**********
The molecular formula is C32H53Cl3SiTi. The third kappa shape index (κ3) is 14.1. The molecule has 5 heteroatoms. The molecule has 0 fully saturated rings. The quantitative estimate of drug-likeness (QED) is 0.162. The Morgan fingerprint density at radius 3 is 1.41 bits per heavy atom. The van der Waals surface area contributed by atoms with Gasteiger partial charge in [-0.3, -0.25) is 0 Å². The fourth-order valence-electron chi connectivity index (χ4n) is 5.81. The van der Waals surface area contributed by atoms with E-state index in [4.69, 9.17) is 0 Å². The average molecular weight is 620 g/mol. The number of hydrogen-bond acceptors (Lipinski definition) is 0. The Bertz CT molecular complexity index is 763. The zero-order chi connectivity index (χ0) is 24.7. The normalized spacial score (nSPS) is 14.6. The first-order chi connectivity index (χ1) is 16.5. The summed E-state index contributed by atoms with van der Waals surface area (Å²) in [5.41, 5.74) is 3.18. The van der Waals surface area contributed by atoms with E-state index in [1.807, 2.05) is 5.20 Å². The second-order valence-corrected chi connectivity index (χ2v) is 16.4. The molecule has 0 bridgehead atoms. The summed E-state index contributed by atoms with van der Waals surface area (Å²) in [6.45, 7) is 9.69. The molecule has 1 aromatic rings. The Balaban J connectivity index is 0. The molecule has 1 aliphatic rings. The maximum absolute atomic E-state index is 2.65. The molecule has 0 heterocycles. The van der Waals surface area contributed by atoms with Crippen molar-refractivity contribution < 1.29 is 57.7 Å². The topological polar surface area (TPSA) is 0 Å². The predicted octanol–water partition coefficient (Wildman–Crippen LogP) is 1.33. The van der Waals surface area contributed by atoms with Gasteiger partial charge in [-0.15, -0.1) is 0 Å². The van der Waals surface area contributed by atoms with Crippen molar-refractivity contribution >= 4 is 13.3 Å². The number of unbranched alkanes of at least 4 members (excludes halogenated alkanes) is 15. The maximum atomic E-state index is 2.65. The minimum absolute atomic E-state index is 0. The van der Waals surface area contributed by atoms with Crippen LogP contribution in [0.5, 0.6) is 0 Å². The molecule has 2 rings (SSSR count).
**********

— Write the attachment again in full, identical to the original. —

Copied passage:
The molecular formula is C32H53Cl3SiTi. The third kappa shape index (κ3) is 14.1. The molecule has 5 heteroatoms. The molecule has 0 fully saturated rings. The quantitative estimate of drug-likeness (QED) is 0.162. The Morgan fingerprint density at radius 3 is 1.41 bits per heavy atom. The van der Waals surface area contributed by atoms with Gasteiger partial charge in [-0.3, -0.25) is 0 Å². The fourth-order valence-electron chi connectivity index (χ4n) is 5.81. The van der Waals surface area contributed by atoms with E-state index in [4.69, 9.17) is 0 Å². The average molecular weight is 620 g/mol. The number of hydrogen-bond acceptors (Lipinski definition) is 0. The Bertz CT molecular complexity index is 763. The zero-order chi connectivity index (χ0) is 24.7. The normalized spacial score (nSPS) is 14.6. The first-order chi connectivity index (χ1) is 16.5. The summed E-state index contributed by atoms with van der Waals surface area (Å²) in [5.41, 5.74) is 3.18. The van der Waals surface area contributed by atoms with E-state index in [1.807, 2.05) is 5.20 Å². The second-order valence-corrected chi connectivity index (χ2v) is 16.4. The molecule has 0 bridgehead atoms. The summed E-state index contributed by atoms with van der Waals surface area (Å²) in [6.45, 7) is 9.69. The molecule has 1 aromatic rings. The Balaban J connectivity index is 0. The molecule has 1 aliphatic rings. The maximum absolute atomic E-state index is 2.65. The molecule has 0 heterocycles. The van der Waals surface area contributed by atoms with Crippen molar-refractivity contribution < 1.29 is 57.7 Å². The topological polar surface area (TPSA) is 0 Å². The predicted octanol–water partition coefficient (Wildman–Crippen LogP) is 1.33. The van der Waals surface area contributed by atoms with Gasteiger partial charge in [-0.15, -0.1) is 0 Å². The van der Waals surface area contributed by atoms with Crippen molar-refractivity contribution >= 4 is 13.3 Å². The number of unbranched alkanes of at least 4 members (excludes halogenated alkanes) is 15. The maximum atomic E-state index is 2.65. The minimum absolute atomic E-state index is 0. The van der Waals surface area contributed by atoms with Crippen LogP contribution in [0.5, 0.6) is 0 Å². The molecule has 2 rings (SSSR count).